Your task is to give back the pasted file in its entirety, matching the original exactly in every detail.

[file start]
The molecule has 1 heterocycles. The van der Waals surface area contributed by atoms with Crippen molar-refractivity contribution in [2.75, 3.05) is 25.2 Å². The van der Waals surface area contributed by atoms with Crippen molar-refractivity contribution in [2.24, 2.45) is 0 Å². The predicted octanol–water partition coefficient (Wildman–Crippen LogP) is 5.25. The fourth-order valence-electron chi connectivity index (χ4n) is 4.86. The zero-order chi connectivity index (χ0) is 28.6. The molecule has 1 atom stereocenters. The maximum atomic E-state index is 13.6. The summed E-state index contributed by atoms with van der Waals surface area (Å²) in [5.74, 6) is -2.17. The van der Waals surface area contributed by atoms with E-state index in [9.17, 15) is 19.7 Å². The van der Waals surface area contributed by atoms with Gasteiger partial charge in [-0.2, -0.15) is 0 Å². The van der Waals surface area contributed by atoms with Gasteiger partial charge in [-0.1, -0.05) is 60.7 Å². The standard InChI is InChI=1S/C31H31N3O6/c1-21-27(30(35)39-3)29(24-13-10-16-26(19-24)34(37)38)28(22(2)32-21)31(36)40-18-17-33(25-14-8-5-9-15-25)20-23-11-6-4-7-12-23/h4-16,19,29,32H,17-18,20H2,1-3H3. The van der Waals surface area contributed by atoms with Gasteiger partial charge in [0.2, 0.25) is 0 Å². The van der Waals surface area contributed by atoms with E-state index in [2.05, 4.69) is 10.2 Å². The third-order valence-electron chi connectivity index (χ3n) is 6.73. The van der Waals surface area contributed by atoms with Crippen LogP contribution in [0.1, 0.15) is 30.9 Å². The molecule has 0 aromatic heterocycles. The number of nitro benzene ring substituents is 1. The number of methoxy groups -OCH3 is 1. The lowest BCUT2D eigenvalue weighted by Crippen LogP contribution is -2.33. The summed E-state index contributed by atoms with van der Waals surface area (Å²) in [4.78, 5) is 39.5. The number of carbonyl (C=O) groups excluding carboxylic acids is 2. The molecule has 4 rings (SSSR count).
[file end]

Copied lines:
The molecule has 1 heterocycles. The van der Waals surface area contributed by atoms with Crippen molar-refractivity contribution in [2.75, 3.05) is 25.2 Å². The van der Waals surface area contributed by atoms with Crippen molar-refractivity contribution in [2.24, 2.45) is 0 Å². The predicted octanol–water partition coefficient (Wildman–Crippen LogP) is 5.25. The fourth-order valence-electron chi connectivity index (χ4n) is 4.86. The zero-order chi connectivity index (χ0) is 28.6. The molecule has 1 atom stereocenters. The maximum atomic E-state index is 13.6. The summed E-state index contributed by atoms with van der Waals surface area (Å²) in [5.74, 6) is -2.17. The van der Waals surface area contributed by atoms with E-state index in [9.17, 15) is 19.7 Å². The van der Waals surface area contributed by atoms with Gasteiger partial charge in [-0.2, -0.15) is 0 Å². The van der Waals surface area contributed by atoms with Gasteiger partial charge in [-0.1, -0.05) is 60.7 Å². The standard InChI is InChI=1S/C31H31N3O6/c1-21-27(30(35)39-3)29(24-13-10-16-26(19-24)34(37)38)28(22(2)32-21)31(36)40-18-17-33(25-14-8-5-9-15-25)20-23-11-6-4-7-12-23/h4-16,19,29,32H,17-18,20H2,1-3H3. The van der Waals surface area contributed by atoms with Gasteiger partial charge in [0.2, 0.25) is 0 Å². The van der Waals surface area contributed by atoms with E-state index in [2.05, 4.69) is 10.2 Å². The third-order valence-electron chi connectivity index (χ3n) is 6.73. The van der Waals surface area contributed by atoms with Crippen LogP contribution in [0.1, 0.15) is 30.9 Å². The molecule has 0 aromatic heterocycles. The number of nitro benzene ring substituents is 1. The number of methoxy groups -OCH3 is 1. The lowest BCUT2D eigenvalue weighted by Crippen LogP contribution is -2.33. The summed E-state index contributed by atoms with van der Waals surface area (Å²) in [4.78, 5) is 39.5. The number of carbonyl (C=O) groups excluding carboxylic acids is 2. The molecule has 4 rings (SSSR count).